Myanmar: Frontier Banking

Courtesy of The Financial Times, a report on Myanmar’s nascent banking sector.  As the article notes:

For all the hoopla surrounding Myanmar as the new Wild West following its half-century of isolation, a truly frontier market is its banking sector – ATMs became available just two months ago. But one bank has picked up the challenge.

Standard Chartered, the British bank, was the first lender to openly express interest in returning to Myanmar, having been the first foreign bank to set up shop in 1862 when the country was a British colony.

“We used to be in Burma for a long time, and we’ll be very happy to get back there,” Jaspal Bindra, the bank’s chief executive officer for Asia, said last week. “If I was a betting man, I would say in 2012 Burma will be off the [EU and US-led] sanctions list.”

A lifting of sanctions and political freedom would boost the economy and its reputation among investors as the next Laos or Vietnam, analysts say.

“Eventually this would indeed be a good idea, both for Burma and Standard Chartered,” Sean Turnell, editor of Burma Economic Watch and associate professor at Macquarie University in Sydney, told beyondbrics. “The former desperately needs the expertise that I suspect only foreign banks can at this stage deliver – the latter since it returns the bank to its origins, at a time when Burma is very much a greenfield site.”

Analysts however warn that expecting rapid change is too optimistic. Only five to ten per cent of the population has bank deposits and very few companies have access to domestic lenders. Foreign banks are banned and lenders are prohibited from holding assets denominated in foreign currencies.

“Most larger firms rely on group cash, most smaller firms on friends, relatives, moneylenders. There are all sorts of regulations on banks in Burma that make getting a loan for commercial enterprise very difficult,” said Turnell. Some cumbersome rules stipulate that loan terms must not exceed one year, banks cannot lend without collateral to a greater value than the loans, and obtaining land and other property titles is difficult.

The current banking landscape is dominated by four government banks: the Myanma Agriculture & Development Bank, Myanma Economic Bank, Myanma Foreign Trade Bank and Myanma Investment & Commercial Bank. Around 20 lenders are private, four of which opened recently. There are about 10 representative offices of foreign banks, down from about 30 a decade ago.

However data provided by the IMF and the Economist Intelligence Unit show that half of commercial loans are funneled towards the government, which has been on a spending spree in recent years, mostly in infrastructure projects. Loans doubled in just two years, standing at Kt2.2bn as of the second quarter of 2011.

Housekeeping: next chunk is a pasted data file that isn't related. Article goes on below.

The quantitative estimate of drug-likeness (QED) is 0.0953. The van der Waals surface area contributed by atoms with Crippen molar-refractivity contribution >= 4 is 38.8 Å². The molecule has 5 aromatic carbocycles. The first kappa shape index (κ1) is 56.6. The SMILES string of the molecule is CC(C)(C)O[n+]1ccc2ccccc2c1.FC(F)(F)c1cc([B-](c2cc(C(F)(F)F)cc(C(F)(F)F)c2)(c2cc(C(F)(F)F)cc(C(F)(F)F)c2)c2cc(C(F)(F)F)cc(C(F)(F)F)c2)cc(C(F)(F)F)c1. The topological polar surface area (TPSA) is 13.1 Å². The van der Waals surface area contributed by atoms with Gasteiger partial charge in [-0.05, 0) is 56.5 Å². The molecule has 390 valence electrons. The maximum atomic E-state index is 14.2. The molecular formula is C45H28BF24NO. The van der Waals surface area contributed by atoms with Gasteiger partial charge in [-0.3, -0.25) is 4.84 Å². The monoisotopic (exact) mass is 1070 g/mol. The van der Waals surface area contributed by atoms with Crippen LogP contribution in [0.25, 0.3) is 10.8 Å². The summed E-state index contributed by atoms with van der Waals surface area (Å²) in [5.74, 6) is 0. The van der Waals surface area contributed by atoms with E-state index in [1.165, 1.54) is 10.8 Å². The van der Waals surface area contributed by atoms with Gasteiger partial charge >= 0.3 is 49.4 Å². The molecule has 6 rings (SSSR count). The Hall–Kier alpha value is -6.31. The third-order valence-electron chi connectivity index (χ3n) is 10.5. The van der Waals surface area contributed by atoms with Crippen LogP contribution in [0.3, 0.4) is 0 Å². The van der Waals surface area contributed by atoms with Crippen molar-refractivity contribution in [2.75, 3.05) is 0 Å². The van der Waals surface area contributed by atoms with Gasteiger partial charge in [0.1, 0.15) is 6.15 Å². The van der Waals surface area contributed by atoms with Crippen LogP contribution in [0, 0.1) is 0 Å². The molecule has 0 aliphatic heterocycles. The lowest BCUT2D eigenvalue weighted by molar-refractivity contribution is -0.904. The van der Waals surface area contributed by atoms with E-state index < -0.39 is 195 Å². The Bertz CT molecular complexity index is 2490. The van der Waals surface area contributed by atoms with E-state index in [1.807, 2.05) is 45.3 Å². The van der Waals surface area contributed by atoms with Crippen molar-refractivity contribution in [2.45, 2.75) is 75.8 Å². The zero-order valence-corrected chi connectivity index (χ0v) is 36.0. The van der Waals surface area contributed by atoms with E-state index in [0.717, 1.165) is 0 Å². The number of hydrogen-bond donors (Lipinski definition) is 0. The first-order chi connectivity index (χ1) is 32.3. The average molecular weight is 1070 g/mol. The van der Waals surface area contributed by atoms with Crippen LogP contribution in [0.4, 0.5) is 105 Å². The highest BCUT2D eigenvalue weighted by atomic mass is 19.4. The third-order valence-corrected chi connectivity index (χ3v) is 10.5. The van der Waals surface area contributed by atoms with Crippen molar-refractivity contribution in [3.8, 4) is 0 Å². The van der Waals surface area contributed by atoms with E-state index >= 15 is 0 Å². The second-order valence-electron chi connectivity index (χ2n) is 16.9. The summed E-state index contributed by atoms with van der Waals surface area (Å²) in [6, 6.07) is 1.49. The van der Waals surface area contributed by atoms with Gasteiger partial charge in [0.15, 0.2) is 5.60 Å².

Interestingly though, despite an apparent ban on foreign currency-denominated assets, commercial banks have ratcheted up foreign liabilities of some $3.4bn outstanding in the second quarter of 2011, according to a recent report by the EIU. Although it is unknown how or why the banks have accumulated the assets, the sheer size could destabilise the nascent banking system in the case of a currency depreciation as that would make debt repayments expensive.

Another major risk is the rapid growth in credit that, accompanied by substandard risk management practices, exposes the sector to bank runs and crises in confidence, according to the EIU.

The outstanding stock of private-sector credit soared by 58 per cent year-on-year as of June 2011, most likely driven by the addition of four new banks.

“Such massive growth in credit is one big question mark for investors. There’s no knowing really what the non-performing loans in the banking sector will be,” Danny Richards, Burma expert at the EIU, told beyondbrics.

And as the EIU’s report says:

Weaknesses in the regulatory environment continue to cause concern, and money-laundering (linked to the trade in illegal narcotics) remains a problem, despite recent progress in tackling this activity. Licences have recently been granted for four new private commercial banks, but these are all owned by local businessmen who have extensive links with the military’s leaders, and this has reinforced concerns over corrup­tion in the banking sector.

For overseas banks to get into Myanmar early, it will be something of a leap in the dark.

This entry was posted on Friday, January 13th, 2012 at 6:30 am and is filed under Myanmar.  You can follow any responses to this entry through the RSS 2.0 feed.  Both comments and pings are currently closed. 

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